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Universal Screwdriver

Prevent manufacturers from "screwing" you.
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(+5, -1)
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Have you ever encountered "non-standard" screws? They are usually included in products made by firms that seek to prevent independent repair at all costs... a certain manufacturer loves to use TORX-1 screws in its laptops... subsequently making a killing through selling $60 screwdrivers. Fight the nonsense with a Universal Screwdriver. Two short steel needles spaced ~0.5mm apart are tipped with industrial diamond (the type found on grinding wheels.) The device (resembling a microscopic fork) is held to the head of the offending screw and hammered, quickly gaining sufficient hold to safely turn the screw (and replace it with a harmless diametric equivalent.) The forks could come in different sizes (for different sizes of screws.)
dsm, Oct 10 2001

Uni-Screw http://www.uni-screw.co.uk/
Universal Screw\Driver concept [marc1919, Oct 10 2001, last modified Oct 04 2004]


       <obligatory cocktail-related post>
pottedstu, Oct 10 2001

       I can dig it.
iuvare, Oct 10 2001

       I think manufacturers should use those explosive bolts NASA loves. That way you could have software control over the screws. One-time only, unfortunately.
egnor, Oct 10 2001

       Tiny wee chisel, *BIG* hammer.
angel, Oct 10 2001

       In the US, there's a tool available that's a universal wrench. It will grip any size or geometry of nut. It consists of spring-loaded pins in a surrounding collar - press it on a nut and the pins that remain around the sides of the nut provide the grip.

If you could do the same, but with smaller diameter pins, it should be able to conform to any geometry of screw head cavity.

On the rant side, yeah, it really pisses me off to find proprietary or non-consumer-standard fastener interfaces. Just goes along with modern manufacturing mentality of throw-away appliances (with lifespans equal to warranty time).

I'll provide a link if I can find one showing a photo of the universal nut-grabber thingy.

oh, "universal nut-grabber" - heh, heh [beavis & butthead moment]

Sure, after I did a google search, come back here and find that waugsqueke already linked it. So, um....yeah...what waug said.
quarterbaker, Oct 10 2001

       Those bastards at Ford (among other car companies) are doing this, too.
AfroAssault, Oct 10 2001

       Sometimes I wonder about whether or not all those different screw-heads out there are in the midst of a kind of evolutionary competition. In the end, the best design will become the only design (and thus a universal design).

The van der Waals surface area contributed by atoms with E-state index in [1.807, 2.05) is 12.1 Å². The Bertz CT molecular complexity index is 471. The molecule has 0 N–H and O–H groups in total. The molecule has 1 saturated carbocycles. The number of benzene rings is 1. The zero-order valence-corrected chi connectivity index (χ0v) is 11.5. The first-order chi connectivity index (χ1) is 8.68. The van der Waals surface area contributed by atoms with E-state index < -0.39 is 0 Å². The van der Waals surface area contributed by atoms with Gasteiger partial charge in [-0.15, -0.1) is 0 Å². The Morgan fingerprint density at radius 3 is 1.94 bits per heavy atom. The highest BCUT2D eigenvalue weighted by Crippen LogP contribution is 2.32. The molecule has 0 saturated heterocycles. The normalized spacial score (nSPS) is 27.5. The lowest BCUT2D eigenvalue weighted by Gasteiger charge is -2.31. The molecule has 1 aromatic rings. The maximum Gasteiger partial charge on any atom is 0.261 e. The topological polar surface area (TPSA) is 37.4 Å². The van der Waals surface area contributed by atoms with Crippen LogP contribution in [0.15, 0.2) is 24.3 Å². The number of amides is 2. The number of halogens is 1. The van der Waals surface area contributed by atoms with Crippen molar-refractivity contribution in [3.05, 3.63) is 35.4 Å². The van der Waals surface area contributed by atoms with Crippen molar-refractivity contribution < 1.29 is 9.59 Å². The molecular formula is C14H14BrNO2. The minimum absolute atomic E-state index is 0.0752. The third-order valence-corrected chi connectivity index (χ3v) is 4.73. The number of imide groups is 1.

So we have ordinary straight-slot screws, Philips cross-slot screws, Allen hex-hole screws (one variation has a tiny pin straight up in the middle of that hex hole), bolts and machine screws with heads having hex exterior edges, screws with Torx asterisk-shaped holes, screws with square holes, and I've even seen pictures of screws that had triangular holes. I wouldn't be a bit surprised to find other varieties out there, that I haven't encountered yet.   

       If they all were in competition for "best", I think I'd pick the screws with the triangular hole. The driver absolutely cannot slip or "round out" that hole!
Vernon, Oct 10 2001

       Rods Tiger, the ones I saw had true triangular holes.
Vernon, Oct 10 2001

       Ahh, yes. The great screw head debate. There are so many different types because there are so many different requirements. We will never see the day when only one variety is in use.   

       One camp wants to keep the tools as simple and cheap as possible. Performance is not a primary consideration. This camp will always promote the use of straight-slotted screws and hex or square headed bolts.   

       Another camp wants high performance, and is willing to invest in fancier tools to accommodate the more complicated interface. Unfortunately, different applications create different ideas about what constitutes "high performance". In this camp you find the Philips system, where the tool will self-center on the screw, although it may slip and strip if sufficient axial pressure is not applied. This camp also caters to the Robertson, Allen, and Torx systems, which do not require significant axial pressure to prevent slipping and stripping. Note that each of these last three requires the user to properly align the tool before it can be inserted into the screw head. Still other designs are intended to maximize the amount of torque that can be applied without the screw or tool breaking.   

       Then there's a third camp. These are the screws that are deliberately designed to prevent ordinary people from accessing an enclosure or adjusting a set point. Here you will find designs that require very special tools. The screw may sport an 'S' shaped slot, a triangular pit, two tiny holes (to accept a fork-shaped driver), or possibly an Allen or Torx head with a center pin that prevents the usual tools from mating with the pit. These are the nasty lil' boogers (or if you prefer, "buggers") which demand the creation of [dsm]'s Universal Screwdriver.   

       Let me know where can I buy a set of these tools when they hit the market.
BigBrother, Oct 11 2001

       [Vernon] and [Rods Tiger], I have seen both varieties of 3-sided heads. One has a delta-shaped pit with vertical walls. The other has 3 slots which form a wye. The first type is intended for high security, while the seconded is intended for high performance. Both tickle my ire, as I have been unable to locate a driver for either one.
BigBrother, Oct 11 2001

       <slightly off-topic>The electricity outlets on the Scillonian III (the Penzance to Scilly Isles ferry) have a different prong configuration from normal UK outlets.</slightly off-topic>
angel, Oct 11 2001


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